Councilor Oscar Pagunsan, chair of the city council's committee on transportation, communication, energy and conservation, said two major transport groups in the city have filed separate petitions calling for amendments to Ordinance no. 06, series of 2005 that earlier set the regular minimum tricycle fare here at P6.
"They cited various reasons (for the proposed fare increase). But mainly they mentioned the rising prices of oil products, motorcycle accessories and servicing," he said.
In a petition letter they submitted to the city council, the Unified Transport Operators and Drivers here proposed for an increase in the regular and student fare from P6 to P8, senior citizens’ fare from P5 to P7 and day care and kindergarten pupils’ fare from P4 to P6.
On the other hand, militant transport group Kadena sought a P 1 fare increase in all levels or a minimum regular fare of P7.
The group requested a formal dialogue between members of the city council and their members to help address the matter properly.
"The P1 fare increase will be enough to ease our current misery and at the same time not put too much burden on our commuters," said Kadena chair Roy Mesa.
Mesa said they petitioned for the fare hike mainly due to the inflation, which was triggered by the increase in oil prices and food products, especially rice.
He said the increase in commercial rice prices, which reached to as high as P33 a kilo according to the National Food Authority, "further undermined our capacity to survive" the present crisis.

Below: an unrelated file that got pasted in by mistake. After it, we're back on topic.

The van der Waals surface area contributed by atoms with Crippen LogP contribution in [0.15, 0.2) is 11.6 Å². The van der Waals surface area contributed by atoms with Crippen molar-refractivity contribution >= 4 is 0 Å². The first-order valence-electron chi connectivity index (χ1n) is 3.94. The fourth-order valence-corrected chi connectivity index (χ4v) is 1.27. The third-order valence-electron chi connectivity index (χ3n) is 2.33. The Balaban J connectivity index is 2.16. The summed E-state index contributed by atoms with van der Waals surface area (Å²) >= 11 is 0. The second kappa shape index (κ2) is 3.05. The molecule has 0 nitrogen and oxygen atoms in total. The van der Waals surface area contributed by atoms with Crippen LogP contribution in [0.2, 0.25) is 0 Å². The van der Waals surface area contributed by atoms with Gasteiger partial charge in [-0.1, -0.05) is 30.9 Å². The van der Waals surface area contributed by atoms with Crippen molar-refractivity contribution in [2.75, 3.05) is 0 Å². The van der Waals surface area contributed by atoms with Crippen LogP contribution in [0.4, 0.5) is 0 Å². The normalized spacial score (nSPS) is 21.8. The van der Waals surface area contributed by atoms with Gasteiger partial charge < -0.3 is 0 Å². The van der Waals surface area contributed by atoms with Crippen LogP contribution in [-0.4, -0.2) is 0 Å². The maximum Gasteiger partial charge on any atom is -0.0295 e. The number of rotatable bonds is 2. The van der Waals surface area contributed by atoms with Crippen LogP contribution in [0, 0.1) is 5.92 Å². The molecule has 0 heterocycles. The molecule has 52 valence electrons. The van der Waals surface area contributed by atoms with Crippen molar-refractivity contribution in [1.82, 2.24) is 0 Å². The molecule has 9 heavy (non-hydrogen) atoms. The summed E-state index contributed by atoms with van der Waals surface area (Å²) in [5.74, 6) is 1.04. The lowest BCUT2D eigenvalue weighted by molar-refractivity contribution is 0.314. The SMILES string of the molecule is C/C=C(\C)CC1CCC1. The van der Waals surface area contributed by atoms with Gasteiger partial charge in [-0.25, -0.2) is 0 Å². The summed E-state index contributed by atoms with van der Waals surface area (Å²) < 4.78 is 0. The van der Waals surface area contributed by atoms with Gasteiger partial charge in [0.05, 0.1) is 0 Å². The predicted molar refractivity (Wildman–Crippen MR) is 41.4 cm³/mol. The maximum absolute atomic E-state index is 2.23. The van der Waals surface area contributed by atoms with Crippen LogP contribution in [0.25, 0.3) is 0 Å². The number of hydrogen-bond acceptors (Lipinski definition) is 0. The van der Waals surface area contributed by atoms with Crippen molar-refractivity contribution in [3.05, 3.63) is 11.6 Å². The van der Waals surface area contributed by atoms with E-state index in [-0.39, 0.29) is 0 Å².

Pagunsan admitted that aside from the fuel prices, the prices of motorcycle accessories have also gone up drastically during the past several months.
He cited that the price of motorcycle tires already increased to P500 from the previous P250 while the cost of motorcycle servicing has shot up to P150.
But while he said he is aware of the problems besetting the transport sector, Pagunsan refused to say whether a fare increase is necessary at this time.
"The committee will still take up these petitions and then we will schedule the public hearings. I will reserve my judgment pending our consultations," he said.
In the meantime, Pagunsan advised tricycle drivers to refrain from charging fares higher than the current minimum of P6.
"I've been receiving complaints about some drivers demanding higher fares. I advise them not to do that since they may be charged and eventually penalized for illegally charging fares higher than the current minimum," he warned. (Allen V. Estabillo/MindaNews)